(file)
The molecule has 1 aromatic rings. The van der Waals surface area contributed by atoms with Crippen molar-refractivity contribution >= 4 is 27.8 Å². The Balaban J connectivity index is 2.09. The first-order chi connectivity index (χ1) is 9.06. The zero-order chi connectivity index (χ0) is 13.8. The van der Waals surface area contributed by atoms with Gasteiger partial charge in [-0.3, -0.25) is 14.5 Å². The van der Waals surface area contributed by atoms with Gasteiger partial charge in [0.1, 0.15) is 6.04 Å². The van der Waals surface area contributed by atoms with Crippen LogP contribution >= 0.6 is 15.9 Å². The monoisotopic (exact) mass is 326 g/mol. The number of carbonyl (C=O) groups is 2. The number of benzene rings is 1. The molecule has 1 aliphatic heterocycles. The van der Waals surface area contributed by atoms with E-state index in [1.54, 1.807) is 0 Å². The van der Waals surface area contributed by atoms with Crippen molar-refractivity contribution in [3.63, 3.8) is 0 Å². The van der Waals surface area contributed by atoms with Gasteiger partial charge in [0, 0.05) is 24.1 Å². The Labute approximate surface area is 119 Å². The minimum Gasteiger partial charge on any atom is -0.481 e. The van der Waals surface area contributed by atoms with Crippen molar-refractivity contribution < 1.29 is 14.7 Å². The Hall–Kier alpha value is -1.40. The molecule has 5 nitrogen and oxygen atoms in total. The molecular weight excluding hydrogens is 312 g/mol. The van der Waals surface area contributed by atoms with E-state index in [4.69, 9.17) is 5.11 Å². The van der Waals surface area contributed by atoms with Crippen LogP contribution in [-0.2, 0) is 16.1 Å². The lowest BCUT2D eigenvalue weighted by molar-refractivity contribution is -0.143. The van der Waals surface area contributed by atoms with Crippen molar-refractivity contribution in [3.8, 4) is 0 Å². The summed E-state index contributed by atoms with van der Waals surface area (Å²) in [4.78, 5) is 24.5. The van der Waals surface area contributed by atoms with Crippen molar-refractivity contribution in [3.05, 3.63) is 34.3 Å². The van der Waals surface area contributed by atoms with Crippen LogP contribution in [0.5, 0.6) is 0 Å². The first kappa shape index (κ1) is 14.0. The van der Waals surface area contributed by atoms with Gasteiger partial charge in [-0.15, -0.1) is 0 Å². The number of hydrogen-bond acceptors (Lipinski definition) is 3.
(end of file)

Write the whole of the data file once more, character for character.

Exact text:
The molecule has 1 aromatic rings. The van der Waals surface area contributed by atoms with Crippen molar-refractivity contribution >= 4 is 27.8 Å². The Balaban J connectivity index is 2.09. The first-order chi connectivity index (χ1) is 9.06. The zero-order chi connectivity index (χ0) is 13.8. The van der Waals surface area contributed by atoms with Gasteiger partial charge in [-0.3, -0.25) is 14.5 Å². The van der Waals surface area contributed by atoms with Gasteiger partial charge in [0.1, 0.15) is 6.04 Å². The van der Waals surface area contributed by atoms with Crippen LogP contribution >= 0.6 is 15.9 Å². The monoisotopic (exact) mass is 326 g/mol. The number of carbonyl (C=O) groups is 2. The number of benzene rings is 1. The molecule has 1 aliphatic heterocycles. The van der Waals surface area contributed by atoms with E-state index in [1.54, 1.807) is 0 Å². The van der Waals surface area contributed by atoms with Crippen molar-refractivity contribution in [3.63, 3.8) is 0 Å². The van der Waals surface area contributed by atoms with Gasteiger partial charge in [0, 0.05) is 24.1 Å². The Labute approximate surface area is 119 Å². The minimum Gasteiger partial charge on any atom is -0.481 e. The van der Waals surface area contributed by atoms with Crippen molar-refractivity contribution < 1.29 is 14.7 Å². The Hall–Kier alpha value is -1.40. The molecule has 5 nitrogen and oxygen atoms in total. The molecular weight excluding hydrogens is 312 g/mol. The van der Waals surface area contributed by atoms with E-state index in [4.69, 9.17) is 5.11 Å². The van der Waals surface area contributed by atoms with Crippen LogP contribution in [-0.2, 0) is 16.1 Å². The lowest BCUT2D eigenvalue weighted by molar-refractivity contribution is -0.143. The van der Waals surface area contributed by atoms with Crippen molar-refractivity contribution in [3.8, 4) is 0 Å². The summed E-state index contributed by atoms with van der Waals surface area (Å²) in [4.78, 5) is 24.5. The van der Waals surface area contributed by atoms with Crippen molar-refractivity contribution in [3.05, 3.63) is 34.3 Å². The van der Waals surface area contributed by atoms with Crippen LogP contribution in [0.5, 0.6) is 0 Å². The first kappa shape index (κ1) is 14.0. The van der Waals surface area contributed by atoms with Gasteiger partial charge in [-0.15, -0.1) is 0 Å². The number of hydrogen-bond acceptors (Lipinski definition) is 3.